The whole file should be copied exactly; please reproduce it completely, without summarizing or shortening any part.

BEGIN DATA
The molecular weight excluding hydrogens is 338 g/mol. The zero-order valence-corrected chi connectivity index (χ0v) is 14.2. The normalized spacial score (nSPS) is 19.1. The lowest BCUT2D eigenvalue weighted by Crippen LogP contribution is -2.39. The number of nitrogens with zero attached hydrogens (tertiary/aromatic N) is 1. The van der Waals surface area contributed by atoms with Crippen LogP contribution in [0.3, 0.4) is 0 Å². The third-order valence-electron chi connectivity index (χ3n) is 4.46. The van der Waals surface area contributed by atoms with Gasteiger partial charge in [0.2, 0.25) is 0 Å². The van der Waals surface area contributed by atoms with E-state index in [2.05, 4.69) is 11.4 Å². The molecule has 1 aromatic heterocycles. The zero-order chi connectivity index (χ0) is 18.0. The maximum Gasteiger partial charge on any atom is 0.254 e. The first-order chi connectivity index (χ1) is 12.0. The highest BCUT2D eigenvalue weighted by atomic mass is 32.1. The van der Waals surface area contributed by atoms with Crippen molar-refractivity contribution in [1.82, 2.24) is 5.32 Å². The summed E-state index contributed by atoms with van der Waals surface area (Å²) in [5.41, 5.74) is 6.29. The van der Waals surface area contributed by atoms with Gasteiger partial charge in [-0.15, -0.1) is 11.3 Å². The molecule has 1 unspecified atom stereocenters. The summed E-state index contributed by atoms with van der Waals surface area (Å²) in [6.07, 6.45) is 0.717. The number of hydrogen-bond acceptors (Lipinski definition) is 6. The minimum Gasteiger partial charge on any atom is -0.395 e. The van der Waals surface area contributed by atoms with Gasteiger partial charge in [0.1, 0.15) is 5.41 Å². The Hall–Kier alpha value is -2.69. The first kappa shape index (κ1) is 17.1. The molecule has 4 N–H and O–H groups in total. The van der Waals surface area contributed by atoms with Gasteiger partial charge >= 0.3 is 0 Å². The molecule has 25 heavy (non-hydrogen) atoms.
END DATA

The molecular weight excluding hydrogens is 338 g/mol. The zero-order valence-corrected chi connectivity index (χ0v) is 14.2. The normalized spacial score (nSPS) is 19.1. The lowest BCUT2D eigenvalue weighted by Crippen LogP contribution is -2.39. The number of nitrogens with zero attached hydrogens (tertiary/aromatic N) is 1. The van der Waals surface area contributed by atoms with Crippen LogP contribution in [0.3, 0.4) is 0 Å². The third-order valence-electron chi connectivity index (χ3n) is 4.46. The van der Waals surface area contributed by atoms with Gasteiger partial charge in [0.2, 0.25) is 0 Å². The van der Waals surface area contributed by atoms with E-state index in [2.05, 4.69) is 11.4 Å². The molecule has 1 aromatic heterocycles. The zero-order chi connectivity index (χ0) is 18.0. The maximum Gasteiger partial charge on any atom is 0.254 e. The first-order chi connectivity index (χ1) is 12.0. The highest BCUT2D eigenvalue weighted by atomic mass is 32.1. The van der Waals surface area contributed by atoms with Crippen molar-refractivity contribution in [1.82, 2.24) is 5.32 Å². The summed E-state index contributed by atoms with van der Waals surface area (Å²) in [5.41, 5.74) is 6.29. The van der Waals surface area contributed by atoms with Gasteiger partial charge in [-0.15, -0.1) is 11.3 Å². The molecule has 1 unspecified atom stereocenters. The summed E-state index contributed by atoms with van der Waals surface area (Å²) in [6.07, 6.45) is 0.717. The number of hydrogen-bond acceptors (Lipinski definition) is 6. The minimum Gasteiger partial charge on any atom is -0.395 e. The van der Waals surface area contributed by atoms with Gasteiger partial charge in [0.1, 0.15) is 5.41 Å². The Hall–Kier alpha value is -2.69. The first kappa shape index (κ1) is 17.1. The molecule has 4 N–H and O–H groups in total. The van der Waals surface area contributed by atoms with Gasteiger partial charge >= 0.3 is 0 Å². The molecule has 25 heavy (non-hydrogen) atoms.